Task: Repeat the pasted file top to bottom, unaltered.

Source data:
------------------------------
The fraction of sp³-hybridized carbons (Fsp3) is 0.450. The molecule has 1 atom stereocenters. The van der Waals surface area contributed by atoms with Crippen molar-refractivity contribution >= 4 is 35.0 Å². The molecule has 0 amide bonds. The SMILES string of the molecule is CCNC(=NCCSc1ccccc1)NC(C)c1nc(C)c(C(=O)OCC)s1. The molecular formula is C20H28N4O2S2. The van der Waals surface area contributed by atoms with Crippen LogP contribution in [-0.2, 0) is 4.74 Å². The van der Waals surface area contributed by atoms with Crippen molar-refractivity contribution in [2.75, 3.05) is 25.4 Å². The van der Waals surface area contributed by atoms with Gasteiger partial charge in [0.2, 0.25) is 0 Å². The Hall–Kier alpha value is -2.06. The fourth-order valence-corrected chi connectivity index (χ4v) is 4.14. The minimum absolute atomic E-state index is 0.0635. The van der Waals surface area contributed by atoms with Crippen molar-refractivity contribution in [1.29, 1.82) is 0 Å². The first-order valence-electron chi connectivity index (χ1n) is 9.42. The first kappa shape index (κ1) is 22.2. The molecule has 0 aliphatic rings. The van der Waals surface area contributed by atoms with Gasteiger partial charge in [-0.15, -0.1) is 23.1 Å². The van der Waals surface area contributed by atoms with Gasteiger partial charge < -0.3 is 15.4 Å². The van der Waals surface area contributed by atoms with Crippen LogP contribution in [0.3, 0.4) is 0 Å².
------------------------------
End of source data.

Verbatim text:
The fraction of sp³-hybridized carbons (Fsp3) is 0.450. The molecule has 1 atom stereocenters. The van der Waals surface area contributed by atoms with Crippen molar-refractivity contribution >= 4 is 35.0 Å². The molecule has 0 amide bonds. The SMILES string of the molecule is CCNC(=NCCSc1ccccc1)NC(C)c1nc(C)c(C(=O)OCC)s1. The molecular formula is C20H28N4O2S2. The van der Waals surface area contributed by atoms with Crippen LogP contribution in [-0.2, 0) is 4.74 Å². The van der Waals surface area contributed by atoms with Crippen molar-refractivity contribution in [2.75, 3.05) is 25.4 Å². The van der Waals surface area contributed by atoms with Gasteiger partial charge in [0.2, 0.25) is 0 Å². The Hall–Kier alpha value is -2.06. The fourth-order valence-corrected chi connectivity index (χ4v) is 4.14. The minimum absolute atomic E-state index is 0.0635. The van der Waals surface area contributed by atoms with Crippen molar-refractivity contribution in [1.29, 1.82) is 0 Å². The first-order valence-electron chi connectivity index (χ1n) is 9.42. The first kappa shape index (κ1) is 22.2. The molecule has 0 aliphatic rings. The van der Waals surface area contributed by atoms with Gasteiger partial charge in [-0.15, -0.1) is 23.1 Å². The van der Waals surface area contributed by atoms with Gasteiger partial charge < -0.3 is 15.4 Å². The van der Waals surface area contributed by atoms with Crippen LogP contribution in [0.3, 0.4) is 0 Å².